Laying a gravel path is a great way to improve your garden drainage, boost your garden’s aesthetic appeal, and make sure you can easily get to your various landscaping features quickly and easily whatever the weather.

At this point, you’re probably wondering:

What is the proper way to lay gravel?

At Landscaping Superstore, we’re here to lend a helping hand with our step-by-step guide.

Read on to find out how to lay a gravel path.

Table of contents:

How to plan for gravel paths in gardens
Winding gravel path

A gravel garden path adds a timeless touch to any garden. That’s why it’s imperative to engage in careful pre-planning before you commence the digging process.

Ask yourself:

Is the intended location conducive for easy access to all the garden’s prominent landscaping features, without creating a convoluted maze?

Is the chosen location a practical and feasible option for your proposed gravel path?

Addressing the first question merely involves some light sketching and contemplating your usual movements in the garden. You’ll also want to explore the latest gravel pathway ideas and concepts. In contrast, providing a satisfactory response to the second question necessitates a more comprehensive evaluation.

Here’s the key point:

Before advancing, it’s crucial to meticulously inspect the area using a cable avoidance tool to ensure you won’t accidentally harm any underground cables. Once you’re confident that this won’t be an issue, it’s time to collect your tools and materials and get to work.

You’re going to need the following tools and materials:

  • Pathway gravel
  • Appropriate gravel path edging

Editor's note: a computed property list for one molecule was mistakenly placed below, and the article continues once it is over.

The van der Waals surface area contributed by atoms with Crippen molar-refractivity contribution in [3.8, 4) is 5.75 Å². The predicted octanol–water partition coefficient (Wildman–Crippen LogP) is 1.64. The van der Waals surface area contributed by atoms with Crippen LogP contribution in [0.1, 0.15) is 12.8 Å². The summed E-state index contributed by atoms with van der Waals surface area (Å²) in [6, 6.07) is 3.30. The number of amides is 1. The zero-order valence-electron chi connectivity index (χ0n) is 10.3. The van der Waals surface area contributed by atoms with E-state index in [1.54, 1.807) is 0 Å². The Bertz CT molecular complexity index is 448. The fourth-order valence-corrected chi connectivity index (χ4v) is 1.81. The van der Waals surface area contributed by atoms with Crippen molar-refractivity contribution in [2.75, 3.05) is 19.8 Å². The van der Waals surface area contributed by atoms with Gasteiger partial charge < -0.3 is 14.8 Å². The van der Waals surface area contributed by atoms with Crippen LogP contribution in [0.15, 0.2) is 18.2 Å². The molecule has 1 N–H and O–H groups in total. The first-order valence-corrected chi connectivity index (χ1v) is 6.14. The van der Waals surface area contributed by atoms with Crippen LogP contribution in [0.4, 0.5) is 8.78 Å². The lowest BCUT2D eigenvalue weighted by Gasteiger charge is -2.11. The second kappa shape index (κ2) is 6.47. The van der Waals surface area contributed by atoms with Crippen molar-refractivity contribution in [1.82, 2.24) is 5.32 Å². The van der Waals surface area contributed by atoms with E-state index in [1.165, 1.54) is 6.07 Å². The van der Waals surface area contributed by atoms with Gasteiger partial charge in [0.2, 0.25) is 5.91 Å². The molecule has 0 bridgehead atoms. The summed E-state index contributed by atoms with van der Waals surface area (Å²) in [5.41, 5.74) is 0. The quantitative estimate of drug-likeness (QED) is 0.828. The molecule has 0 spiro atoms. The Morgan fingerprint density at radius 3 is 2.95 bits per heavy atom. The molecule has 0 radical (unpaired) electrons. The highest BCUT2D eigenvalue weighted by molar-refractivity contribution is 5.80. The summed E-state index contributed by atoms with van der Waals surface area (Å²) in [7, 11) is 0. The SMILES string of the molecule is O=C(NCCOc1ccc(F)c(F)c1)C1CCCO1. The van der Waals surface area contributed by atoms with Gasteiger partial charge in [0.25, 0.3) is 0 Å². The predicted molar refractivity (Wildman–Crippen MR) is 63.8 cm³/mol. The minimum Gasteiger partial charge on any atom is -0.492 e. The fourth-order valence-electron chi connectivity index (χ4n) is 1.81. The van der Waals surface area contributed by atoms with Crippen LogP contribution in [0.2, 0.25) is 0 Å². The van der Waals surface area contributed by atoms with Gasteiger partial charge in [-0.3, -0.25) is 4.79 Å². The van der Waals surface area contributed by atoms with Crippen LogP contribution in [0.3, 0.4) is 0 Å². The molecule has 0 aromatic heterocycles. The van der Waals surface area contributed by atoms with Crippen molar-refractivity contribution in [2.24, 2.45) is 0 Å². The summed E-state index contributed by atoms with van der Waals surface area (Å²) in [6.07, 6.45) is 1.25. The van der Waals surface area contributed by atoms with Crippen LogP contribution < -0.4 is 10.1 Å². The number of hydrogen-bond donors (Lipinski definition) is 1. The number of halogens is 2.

• Weed-blocking membrane
  • MOT Type 1 material for levelling
  • Square shovel
  • Rake
  • Wacker (a compaction tool)
  • Hammer
  • Drill
  • Screws
  • Spirit level

Got everything handy? Time to kick off with main part of the project!

How to lay a gravel path step by step

How do you prepare the ground before laying gravel?

That’s the first step in the process!

Check this out:

Step 1: Excavate the pathway channel

Mark the path’s position using wooden pegs and string. Use your spade to outline the path’s edges and the channel you’ll create. You’ll need to dig to a depth of 100mm. This is the initial groundwork for your gravel path.

Step 2: Install gravel edging

Carefully position the timber edging. Hammer wooden pegs into the ground at approximately 1200mm intervals along the edging and secure them to the timber using exterior screws. This prevents the edging from collapsing later on. Use a spirit level to ensure the edging is level, making any necessary adjustments with a hammer.

Step 3: Lay weed membrane

A weed membrane or landscape fabric will prevent unwanted weeds from encroaching on your new gravel path. Carefully roll it out across the entire width and length of the channel. When overlapping sections, provide a 50mm overlap in width and a 100mm overlap in length to ensure complete coverage for the aggregate pathway.

Step 4: Add the sub-base layer

At this point, it’s time to incorporate a 50mm sub-base layer. It’s best to use Type 1 MOT, a well-established choice for garden paths, walkways and driveways. Rake the sub-base until it’s smooth, and then compact it using a wacker. Pass the wacker twice along the entire length of the path and verify that the sub-base is level.Close-up of sub-base

Step 5: Spread the decorative gravel

Carefully spread the gravel over the sub-base to a depth of approximately 25mm and rake it until it’s even. Ideally, this should leave about 25mm of space to the top of the edging, preventing any gravel from spilling into your garden.

That’s how to lay gravel on soil. Your beautiful new gravel path is done, and you can say goodbye to crushed grass, plants or flowers.

The bottom line

Laying a gravel path will provide a lasting and visually appealing feature that enhances your garden’s overall aesthetics. Additionally, gravel paths are durable and relatively low-maintenance, requiring minimal upkeep compared to other path materials.

What’s more:

They allow for effective water drainage and are an eco-friendly, cost-effective choice.

Last but not least, a gravel path can be installed with relatively simple tools and techniques, making it an accessible and practical landscaping option for the engaged homeowner such as yourself.

And now that you know how to lay a gravel path, you’re well prepared to take on the task.Lush garden with a gravel path

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